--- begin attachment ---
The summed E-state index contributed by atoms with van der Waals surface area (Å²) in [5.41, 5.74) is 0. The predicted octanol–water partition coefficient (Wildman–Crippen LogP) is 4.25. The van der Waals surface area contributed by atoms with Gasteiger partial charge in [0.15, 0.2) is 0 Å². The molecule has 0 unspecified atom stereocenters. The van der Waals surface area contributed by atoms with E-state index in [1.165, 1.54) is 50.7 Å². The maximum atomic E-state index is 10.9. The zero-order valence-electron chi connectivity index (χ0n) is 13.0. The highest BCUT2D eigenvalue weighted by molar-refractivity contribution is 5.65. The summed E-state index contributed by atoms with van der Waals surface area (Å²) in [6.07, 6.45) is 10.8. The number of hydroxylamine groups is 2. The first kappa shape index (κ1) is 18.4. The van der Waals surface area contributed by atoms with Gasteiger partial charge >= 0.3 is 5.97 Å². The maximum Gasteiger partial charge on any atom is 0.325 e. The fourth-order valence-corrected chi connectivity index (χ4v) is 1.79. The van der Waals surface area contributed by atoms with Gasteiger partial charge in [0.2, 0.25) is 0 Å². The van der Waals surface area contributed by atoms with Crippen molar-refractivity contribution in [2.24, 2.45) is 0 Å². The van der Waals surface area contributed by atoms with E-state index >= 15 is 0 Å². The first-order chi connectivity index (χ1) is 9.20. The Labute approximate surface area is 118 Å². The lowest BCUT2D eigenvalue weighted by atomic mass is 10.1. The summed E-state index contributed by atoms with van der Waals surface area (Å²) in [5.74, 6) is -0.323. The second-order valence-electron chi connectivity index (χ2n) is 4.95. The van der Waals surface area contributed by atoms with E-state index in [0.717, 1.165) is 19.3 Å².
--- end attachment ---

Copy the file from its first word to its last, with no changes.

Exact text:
The summed E-state index contributed by atoms with van der Waals surface area (Å²) in [5.41, 5.74) is 0. The predicted octanol–water partition coefficient (Wildman–Crippen LogP) is 4.25. The van der Waals surface area contributed by atoms with Gasteiger partial charge in [0.15, 0.2) is 0 Å². The molecule has 0 unspecified atom stereocenters. The van der Waals surface area contributed by atoms with E-state index in [1.165, 1.54) is 50.7 Å². The maximum atomic E-state index is 10.9. The zero-order valence-electron chi connectivity index (χ0n) is 13.0. The highest BCUT2D eigenvalue weighted by molar-refractivity contribution is 5.65. The summed E-state index contributed by atoms with van der Waals surface area (Å²) in [6.07, 6.45) is 10.8. The number of hydroxylamine groups is 2. The first kappa shape index (κ1) is 18.4. The van der Waals surface area contributed by atoms with Gasteiger partial charge >= 0.3 is 5.97 Å². The maximum Gasteiger partial charge on any atom is 0.325 e. The fourth-order valence-corrected chi connectivity index (χ4v) is 1.79. The van der Waals surface area contributed by atoms with Gasteiger partial charge in [0.2, 0.25) is 0 Å². The van der Waals surface area contributed by atoms with Crippen molar-refractivity contribution in [2.24, 2.45) is 0 Å². The van der Waals surface area contributed by atoms with E-state index >= 15 is 0 Å². The first-order chi connectivity index (χ1) is 9.20. The Labute approximate surface area is 118 Å². The lowest BCUT2D eigenvalue weighted by atomic mass is 10.1. The summed E-state index contributed by atoms with van der Waals surface area (Å²) in [5.74, 6) is -0.323. The second-order valence-electron chi connectivity index (χ2n) is 4.95. The van der Waals surface area contributed by atoms with E-state index in [0.717, 1.165) is 19.3 Å².